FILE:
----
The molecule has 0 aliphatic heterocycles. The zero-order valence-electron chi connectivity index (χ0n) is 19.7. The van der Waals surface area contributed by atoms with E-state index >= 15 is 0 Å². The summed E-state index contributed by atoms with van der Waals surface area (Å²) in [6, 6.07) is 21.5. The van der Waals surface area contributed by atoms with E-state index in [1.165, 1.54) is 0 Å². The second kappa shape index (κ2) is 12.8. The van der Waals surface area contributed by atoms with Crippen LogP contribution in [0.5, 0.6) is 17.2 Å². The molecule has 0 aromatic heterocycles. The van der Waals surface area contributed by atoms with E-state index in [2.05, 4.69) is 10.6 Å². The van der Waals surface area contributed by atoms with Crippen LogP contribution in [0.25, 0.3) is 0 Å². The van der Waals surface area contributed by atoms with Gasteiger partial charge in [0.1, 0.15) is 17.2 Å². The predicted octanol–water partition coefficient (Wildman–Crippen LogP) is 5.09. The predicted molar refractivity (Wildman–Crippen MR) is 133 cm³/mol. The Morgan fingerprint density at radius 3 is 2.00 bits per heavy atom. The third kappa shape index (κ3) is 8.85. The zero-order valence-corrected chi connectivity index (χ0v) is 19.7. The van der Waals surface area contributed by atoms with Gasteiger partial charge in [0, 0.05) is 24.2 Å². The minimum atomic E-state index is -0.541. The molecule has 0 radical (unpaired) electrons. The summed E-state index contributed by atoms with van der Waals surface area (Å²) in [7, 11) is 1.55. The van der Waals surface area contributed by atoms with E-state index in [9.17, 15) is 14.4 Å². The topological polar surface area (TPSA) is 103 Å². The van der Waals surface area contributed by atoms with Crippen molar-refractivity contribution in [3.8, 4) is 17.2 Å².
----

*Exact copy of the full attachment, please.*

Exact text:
The molecule has 0 aliphatic heterocycles. The zero-order valence-electron chi connectivity index (χ0n) is 19.7. The van der Waals surface area contributed by atoms with E-state index >= 15 is 0 Å². The summed E-state index contributed by atoms with van der Waals surface area (Å²) in [6, 6.07) is 21.5. The van der Waals surface area contributed by atoms with E-state index in [1.165, 1.54) is 0 Å². The second kappa shape index (κ2) is 12.8. The van der Waals surface area contributed by atoms with Crippen LogP contribution in [0.5, 0.6) is 17.2 Å². The molecule has 0 aromatic heterocycles. The van der Waals surface area contributed by atoms with E-state index in [2.05, 4.69) is 10.6 Å². The van der Waals surface area contributed by atoms with Crippen LogP contribution in [0.25, 0.3) is 0 Å². The van der Waals surface area contributed by atoms with Gasteiger partial charge in [0.1, 0.15) is 17.2 Å². The predicted octanol–water partition coefficient (Wildman–Crippen LogP) is 5.09. The predicted molar refractivity (Wildman–Crippen MR) is 133 cm³/mol. The Morgan fingerprint density at radius 3 is 2.00 bits per heavy atom. The third kappa shape index (κ3) is 8.85. The zero-order valence-corrected chi connectivity index (χ0v) is 19.7. The van der Waals surface area contributed by atoms with Gasteiger partial charge in [0, 0.05) is 24.2 Å². The minimum atomic E-state index is -0.541. The molecule has 0 radical (unpaired) electrons. The summed E-state index contributed by atoms with van der Waals surface area (Å²) in [7, 11) is 1.55. The van der Waals surface area contributed by atoms with E-state index in [9.17, 15) is 14.4 Å². The topological polar surface area (TPSA) is 103 Å². The van der Waals surface area contributed by atoms with Crippen molar-refractivity contribution in [3.8, 4) is 17.2 Å².